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Brooks Koepka has learned patience in a major championship can go a long way

By admin May18,2024

LOUISVILLE, Ky. — Brooks Koepka does not describe himself as a patient man.

But after years of studying such colleagues as Dustin Johnson, Graeme McDowell and Rory McIlroy, he has learned that patience on a golf course, especially at a major championship, might be just as important as a hot putter.

“Just stay patient,” Koepka said Thursday after a 4-under 67 in the opening round of the PGA Championship. “That’s what majors are all about, I think. You can’t win it today, but you just try to hang around and give yourself a chance or in a good spot come Sunday.”

That patience paid off Thursday on Koepka’s final two holes.

Brooks Koepka tees off on the 12th hole during the first round of the 2024 PGA Championship golf tournament at Valhalla Golf Club in Louisville, Kentucky, May 14, 2024.Brooks Koepka tees off on the 12th hole during the first round of the 2024 PGA Championship golf tournament at Valhalla Golf Club in Louisville, Kentucky, May 14, 2024.

Brooks Koepka tees off on the 12th hole during the first round of the 2024 PGA Championship golf tournament at Valhalla Golf Club in Louisville, Kentucky, May 14, 2024.

Koepka, the five-time major champion from Jupiter who now plays in the Saudi-backed LIV Golf league, was 1-under entering No. 7, his 16th hole. Koepka’s drive on the 590-yard fifth hole landed in the first cut, but because he would have been standing on a sprinkler head for his second shot, he was able to get free relief and a much better lie.

That second shot from 211 yards stopped 3 feet from the pin. He tapped in the eagle putt.

“Got kind of lucky,” he said.

OK, so patience and luck.

On No. 8, a par 3, Koepka rolled in a 37-foot birdie putt.

Those two holes are the difference between being eight or five shots behind Xander Schauffele, who shot a course record 62.

On the fifth hole, Koepka told caddie Ricky Elliott it would be nice if he could get to 3 or 4 under.

“Ricky kept me telling all day just stay patient, wait your turn, and I think that’s one of the things I’m exceptionally well at,” Koepka said. “Sometimes you’re in a round of golf, you’ve just got to wait your turn and catch that run like I did with an eagle-birdie.”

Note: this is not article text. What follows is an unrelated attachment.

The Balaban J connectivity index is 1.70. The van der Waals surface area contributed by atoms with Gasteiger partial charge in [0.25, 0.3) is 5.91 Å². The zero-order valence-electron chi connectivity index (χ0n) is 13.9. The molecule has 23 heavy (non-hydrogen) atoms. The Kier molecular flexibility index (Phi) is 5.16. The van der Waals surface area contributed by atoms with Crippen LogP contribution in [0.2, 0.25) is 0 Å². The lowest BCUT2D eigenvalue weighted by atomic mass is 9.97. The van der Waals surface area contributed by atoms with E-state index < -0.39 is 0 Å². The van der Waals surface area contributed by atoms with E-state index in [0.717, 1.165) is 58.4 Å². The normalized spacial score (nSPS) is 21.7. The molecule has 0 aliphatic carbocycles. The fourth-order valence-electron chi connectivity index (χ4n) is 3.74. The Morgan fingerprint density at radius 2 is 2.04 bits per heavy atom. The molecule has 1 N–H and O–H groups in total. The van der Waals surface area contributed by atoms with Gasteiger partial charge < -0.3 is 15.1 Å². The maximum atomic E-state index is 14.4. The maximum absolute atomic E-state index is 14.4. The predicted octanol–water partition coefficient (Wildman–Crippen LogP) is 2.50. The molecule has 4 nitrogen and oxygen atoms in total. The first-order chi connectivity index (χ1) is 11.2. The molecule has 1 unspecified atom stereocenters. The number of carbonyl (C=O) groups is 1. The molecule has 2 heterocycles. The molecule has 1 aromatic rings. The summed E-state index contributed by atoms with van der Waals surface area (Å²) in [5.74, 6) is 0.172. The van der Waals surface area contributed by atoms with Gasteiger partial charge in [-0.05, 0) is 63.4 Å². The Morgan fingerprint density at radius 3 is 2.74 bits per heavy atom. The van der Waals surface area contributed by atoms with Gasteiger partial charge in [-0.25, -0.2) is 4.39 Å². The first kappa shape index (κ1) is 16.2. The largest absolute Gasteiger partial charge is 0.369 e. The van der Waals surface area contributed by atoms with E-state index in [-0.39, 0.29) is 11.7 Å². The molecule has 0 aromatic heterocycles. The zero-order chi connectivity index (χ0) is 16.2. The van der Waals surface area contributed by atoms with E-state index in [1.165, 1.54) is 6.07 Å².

Koepka then was asked if he’s always been a patient person.

“Oh, God, no,” he said. “I’m not a patient person.”

The patience came from studying Johnson, McDowell and McIlroy early in his career.

What he learned was to not take risks in major tournaments.

“I was very impatient,” he said. “I couldn’t understand I’m trying to hit a 7-iron to 15 feet. It would drive me nuts. I just was striving for perfection.

“I think in regular events I take more pins on or maybe a little bit more aggressive off the tee hitting driver into a place maybe where I wouldn’t necessarily hit it here. I’ve just got to figure out where the miss is in a major.”

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Koepka admires the way Johnson is able to laugh off, and move on, from a bad shot.

“Getting to know DJ over the years, just kind of how he thinks and how he approaches things, I think that’s his biggest attribute … kind being able to, something bad happens, just kind of let it go,” Koepka said. “And if something good happens, you don’t want to get too high, too low, just kind of stay and ride the wave a little bit.”

So when does Koepka take risks at a major?

“On Sunday, if you’re four back with four to play or something like that, then you’ve got to take some risks,” he said.

“But pretty much for the first three days, I’m just trying to hit the center of the greens and get out of there. If you pull one, like I did on 7 and hit it close, it’s great.”

From a man who is one of 20 golfers with at least five major championships and during one stretch had 11 top 10s in 13 majors, who is going to challenge that strategy.

Tom D’Angelo is a senior sports columnist and golf writer for The Palm Beach Post. He can be reached at tdangelo@pbpost.com.

This article originally appeared on Palm Beach Post: Brooks Koepka climbs leaderboard at PGA Championship with late eagle-birdie

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